Steroid-fattened cows spark health fears in Bangladesh

2014-09-30 13:01

Multimedia   ·   User Galleries   ·   News in Pictures Send us your pictures  ·  Send us your stories

Dhaka - Bangladesh sent medical teams on Tuesday to check millions of cows set for slaughter due to fears they have been pumped with banned steroids for fattening ahead of the Eid holiday.

At least ten million cows and goats are expected to be slaughtered during the major Muslim festival of Eid al-Adha being celebrated in Bangladesh on 6 October, industry officials say.

Experts fear many have been artificially fattened with cancer-causing steroids in a bid to cash in on a surging demand for meat during the celebrations.

"In our estimate some 20% of the cattle to be sold during Eid are being fattened with banned steroids such as dexamethasone," said Muzaffar Hossain, a professor of animal science at the Bangladesh Agriculture University.

Cows fattened with such steroids can help farmers earn an extra $400-$1 000 per animal but can cause serious health problems for consumers, he said.

Cancer and kidney failure

"As a result, the use of steroids and other harmful drugs has become rampant all over the country," he told AFP.

Ali Noor, joint secretary at the livestock ministry, said only a small number of farmers were using the steroids, with the vast majority using a government-prescribed natural cow fattening formula.

But he said authorities have deployed 20 medical teams in Dhaka's cattle markets to try to detect sick animals and more teams were being sent to major markets across the country.

"We are also asking the authorities to deploy magistrates to act against the use of steroids to fatten cows. These magistrates will set up mobile courts to hand out sentences against the perpetrators," he told AFP.

On Monday the mass-circulation Daily Star ran an investigative report that said almost every farm in the country's northwest, the main cattle region, was using the banned steroids.

"If someone consumes the meat of the cattle fattened with such steroids, it may cause cancer and kidney failure," Abdus Samad, a professor of Bangladesh Agriculture University, told the paper.

Acting on a petition, the High Court on Monday asked the government to investigate the racket and prepare guidelines for its control.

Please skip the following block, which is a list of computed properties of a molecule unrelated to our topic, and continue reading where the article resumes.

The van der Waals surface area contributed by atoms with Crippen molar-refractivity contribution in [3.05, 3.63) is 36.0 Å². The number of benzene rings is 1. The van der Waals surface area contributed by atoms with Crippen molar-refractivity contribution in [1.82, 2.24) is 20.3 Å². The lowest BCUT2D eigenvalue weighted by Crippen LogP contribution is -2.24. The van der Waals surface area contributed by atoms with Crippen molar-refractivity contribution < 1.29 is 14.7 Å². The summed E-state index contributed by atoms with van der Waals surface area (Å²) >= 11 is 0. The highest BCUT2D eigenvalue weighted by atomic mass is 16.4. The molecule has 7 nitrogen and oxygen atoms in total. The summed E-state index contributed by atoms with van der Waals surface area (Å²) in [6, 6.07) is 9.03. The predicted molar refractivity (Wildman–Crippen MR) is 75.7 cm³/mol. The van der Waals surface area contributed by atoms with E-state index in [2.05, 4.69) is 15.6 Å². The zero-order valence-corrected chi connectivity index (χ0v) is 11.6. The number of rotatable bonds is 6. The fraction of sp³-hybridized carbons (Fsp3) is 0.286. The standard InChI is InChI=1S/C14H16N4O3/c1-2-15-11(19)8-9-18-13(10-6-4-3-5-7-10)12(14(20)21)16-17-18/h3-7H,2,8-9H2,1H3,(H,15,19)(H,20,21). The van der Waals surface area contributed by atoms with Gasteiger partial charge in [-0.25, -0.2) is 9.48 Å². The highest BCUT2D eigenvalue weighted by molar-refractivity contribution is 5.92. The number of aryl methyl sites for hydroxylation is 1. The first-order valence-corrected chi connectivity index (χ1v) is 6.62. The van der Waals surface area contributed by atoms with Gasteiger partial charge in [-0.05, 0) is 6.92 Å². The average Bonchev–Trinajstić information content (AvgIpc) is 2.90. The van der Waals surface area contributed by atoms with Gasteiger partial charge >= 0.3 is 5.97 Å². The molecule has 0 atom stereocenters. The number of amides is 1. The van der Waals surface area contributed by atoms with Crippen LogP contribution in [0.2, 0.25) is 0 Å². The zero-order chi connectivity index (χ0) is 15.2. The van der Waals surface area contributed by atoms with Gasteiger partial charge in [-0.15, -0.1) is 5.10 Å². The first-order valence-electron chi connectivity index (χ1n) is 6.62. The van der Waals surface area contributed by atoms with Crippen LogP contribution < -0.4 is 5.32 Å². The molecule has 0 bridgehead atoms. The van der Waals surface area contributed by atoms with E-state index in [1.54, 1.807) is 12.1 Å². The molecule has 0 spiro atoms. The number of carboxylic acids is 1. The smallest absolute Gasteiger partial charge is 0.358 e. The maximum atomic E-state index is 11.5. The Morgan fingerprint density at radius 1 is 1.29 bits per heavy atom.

Read more on:    bangladesh  |  animals

Join the conversation! encourages commentary submitted via MyNews24. Contributions of 200 words or more will be considered for publication.

We reserve editorial discretion to decide what will be published.
Read our comments policy for guidelines on contributions.
NEXT ON NEWS24X publishes all comments posted on articles provided that they adhere to our Comments Policy. Should you wish to report a comment for editorial review, please do so by clicking the 'Report Comment' button to the right of each comment.

Comment on this story
Comments have been closed for this article.

Inside News24


How to open a beer bottle without an opener

Do the right thing and never be thirsty again…


You won't want to miss...

WATCH: Man films himself going down water slide upside down as things go very wrong…
WATCH: Conor McGregor: Notorious the trailer
Best date night restaurants in South Africa
WATCH: Ryan Reynolds offers fans a free tattoo in new Deadpool 2 teaser
Traffic Alerts
There are new stories on the homepage. Click here to see them.


Create Profile

Creating your profile will enable you to submit photos and stories to get published on News24.

Please provide a username for your profile page:

This username must be unique, cannot be edited and will be used in the URL to your profile page across the entire network.


Location Settings

News24 allows you to edit the display of certain components based on a location. If you wish to personalise the page based on your preferences, please select a location for each component and click "Submit" in order for the changes to take affect.

Facebook Sign-In

Hi News addict,

Join the News24 Community to be involved in breaking the news.

Log in with Facebook to comment and personalise news, weather and listings.